Community radio matters

Community radio stations have a great a role in enhancing development and democracy at community and national level.

Radio informs and transforms societies. It brings together people and communities from different backgrounds to foster positive dialogue for change.

It is the perfect medium to counter the appeals for violence and the spread of conflict.

Michael Tadaro sees development as a multi-dimensional process that involves changes in attitudes, structures and institutions as well as accelerating the eradication of absolute poverty, inequality and employment. Simply put, development is an improved quality of life.

Malawi has over 50 community radio stations for different audiences.

In the country, radio remains the cheapest and most widespread medium, with the ability to reach remote and rural areas in indigenous languages.

But community radio stations face financial and social challenges.

The stations lack financial sustainability because they target low-income groups. As a result, they do not attract big advertising. Only few community radio stations in the country get the financial support of government institutions,  non-governmental organisations, international agencies and the private sector.

Despite these challenges, the stations are harnessing the concept of radio listening clubs to enhance participation of all community members in identifying challenges and solutions in their area of coverage.

The clubs produce programmes for national broadcasts whose audiences continue to generate development dialogues involving the communities and duty-bearers. Again, the concept allows democratically elected committee members and volunteers to run the club based on democratic principles.

A well-informed media sector can provide a platform for policy change through investigative broadcast journalism on the role of district council officials responsible for health, agriculture, fisheries, education, energy and mining and natural resources.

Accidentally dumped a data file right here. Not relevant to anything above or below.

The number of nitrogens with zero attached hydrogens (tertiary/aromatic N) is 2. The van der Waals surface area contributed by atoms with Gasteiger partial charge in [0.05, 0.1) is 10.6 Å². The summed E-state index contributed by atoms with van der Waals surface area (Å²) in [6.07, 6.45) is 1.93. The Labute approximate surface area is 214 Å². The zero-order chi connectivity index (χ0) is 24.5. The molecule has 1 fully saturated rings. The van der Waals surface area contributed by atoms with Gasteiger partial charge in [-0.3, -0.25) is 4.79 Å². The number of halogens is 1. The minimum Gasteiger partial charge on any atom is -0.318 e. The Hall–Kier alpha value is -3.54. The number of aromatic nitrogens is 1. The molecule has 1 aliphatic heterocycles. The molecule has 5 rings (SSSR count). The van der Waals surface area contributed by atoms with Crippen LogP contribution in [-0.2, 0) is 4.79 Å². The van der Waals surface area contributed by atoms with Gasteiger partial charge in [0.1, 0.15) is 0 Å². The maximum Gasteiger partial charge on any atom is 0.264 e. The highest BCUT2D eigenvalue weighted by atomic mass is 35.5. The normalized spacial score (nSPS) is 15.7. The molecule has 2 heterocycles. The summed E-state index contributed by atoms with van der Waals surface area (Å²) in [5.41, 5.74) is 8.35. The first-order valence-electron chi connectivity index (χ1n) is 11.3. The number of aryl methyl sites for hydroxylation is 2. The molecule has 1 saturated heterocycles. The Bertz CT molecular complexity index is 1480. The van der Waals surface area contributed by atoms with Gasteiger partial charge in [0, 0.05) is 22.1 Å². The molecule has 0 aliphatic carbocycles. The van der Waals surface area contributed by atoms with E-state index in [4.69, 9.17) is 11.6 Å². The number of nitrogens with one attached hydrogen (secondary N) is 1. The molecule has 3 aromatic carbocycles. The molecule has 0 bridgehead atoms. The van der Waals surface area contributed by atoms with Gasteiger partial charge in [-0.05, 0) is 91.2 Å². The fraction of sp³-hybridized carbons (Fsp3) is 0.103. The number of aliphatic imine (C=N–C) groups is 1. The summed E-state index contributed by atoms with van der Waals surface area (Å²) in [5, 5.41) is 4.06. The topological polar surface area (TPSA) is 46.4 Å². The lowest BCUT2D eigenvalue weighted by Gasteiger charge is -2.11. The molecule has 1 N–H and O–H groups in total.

It can also keep an eye on Parliament, health policies, civil society advocacy agendas and gender issues.

It is important that community radios should also analyse budget documents in local languages in their broadcasts

Translating or broadcasting policies in local languages could attracts public attention towards Parliament debate over their development needs. Across Africa, community radio stations have been historically mandated to empower and educate the community, but State policies provide little or no guidance on the practical techniques for accomplishing this.

Imagine Malawi without radio. Many people would be waking up and getting back to bed without knowing what is happening in their own country.

The power of community radio stations remains clear: It provides local communities with a voice in their own language and to present alternative voice in an increasingly centralised and tightly controlled media ownership landscape.

Many thanks to Italian thinker Guglielmo Marconi for discovering the feasibility of radio communication in 1895.

Community radio station is more process-oriented than product-oriented. Its primary goal is to encourage ordinary people to become media producers and not just consumers. This is part of efforts to demystify media, particularly to large sectors of the population who did not previously have access to State-owned media.

In his address to Africa from Ghana in July 2009, former US president Barrack Obama emphasised that an independent press is part of capable, reliable and transparent institutions that will lead the continent to success in the 21st century.

The 16th US president said: “Yes we can, but if we can tame the enemy within. Fixing the reality that is for free “Let the people know the facts, and the country will be safe.”

This is where community broadcasting comes handy in developing countries where major stations broadcast from urban settings and urban perspectives, living rural communities behind. n

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